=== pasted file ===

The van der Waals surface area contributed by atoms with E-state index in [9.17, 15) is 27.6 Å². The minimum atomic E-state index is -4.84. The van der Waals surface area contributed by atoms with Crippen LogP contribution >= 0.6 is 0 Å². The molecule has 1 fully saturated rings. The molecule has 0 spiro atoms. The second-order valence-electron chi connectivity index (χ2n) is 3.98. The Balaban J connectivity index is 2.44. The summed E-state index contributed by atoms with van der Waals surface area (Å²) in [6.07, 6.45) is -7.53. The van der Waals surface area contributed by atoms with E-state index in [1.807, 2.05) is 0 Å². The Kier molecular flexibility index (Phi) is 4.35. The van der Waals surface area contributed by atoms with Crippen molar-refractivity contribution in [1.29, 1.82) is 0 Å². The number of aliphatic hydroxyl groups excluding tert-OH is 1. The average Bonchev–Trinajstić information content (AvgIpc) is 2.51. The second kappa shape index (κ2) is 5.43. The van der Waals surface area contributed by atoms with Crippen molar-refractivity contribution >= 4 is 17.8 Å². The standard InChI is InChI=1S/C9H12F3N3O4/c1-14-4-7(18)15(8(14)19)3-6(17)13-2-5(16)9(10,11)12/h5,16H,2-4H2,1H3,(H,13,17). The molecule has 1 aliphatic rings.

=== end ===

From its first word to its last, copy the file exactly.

The van der Waals surface area contributed by atoms with E-state index in [9.17, 15) is 27.6 Å². The minimum atomic E-state index is -4.84. The van der Waals surface area contributed by atoms with Crippen LogP contribution >= 0.6 is 0 Å². The molecule has 1 fully saturated rings. The molecule has 0 spiro atoms. The second-order valence-electron chi connectivity index (χ2n) is 3.98. The Balaban J connectivity index is 2.44. The summed E-state index contributed by atoms with van der Waals surface area (Å²) in [6.07, 6.45) is -7.53. The van der Waals surface area contributed by atoms with E-state index in [1.807, 2.05) is 0 Å². The Kier molecular flexibility index (Phi) is 4.35. The van der Waals surface area contributed by atoms with Crippen molar-refractivity contribution in [1.29, 1.82) is 0 Å². The number of aliphatic hydroxyl groups excluding tert-OH is 1. The average Bonchev–Trinajstić information content (AvgIpc) is 2.51. The second kappa shape index (κ2) is 5.43. The van der Waals surface area contributed by atoms with Crippen molar-refractivity contribution >= 4 is 17.8 Å². The standard InChI is InChI=1S/C9H12F3N3O4/c1-14-4-7(18)15(8(14)19)3-6(17)13-2-5(16)9(10,11)12/h5,16H,2-4H2,1H3,(H,13,17). The molecule has 1 aliphatic rings.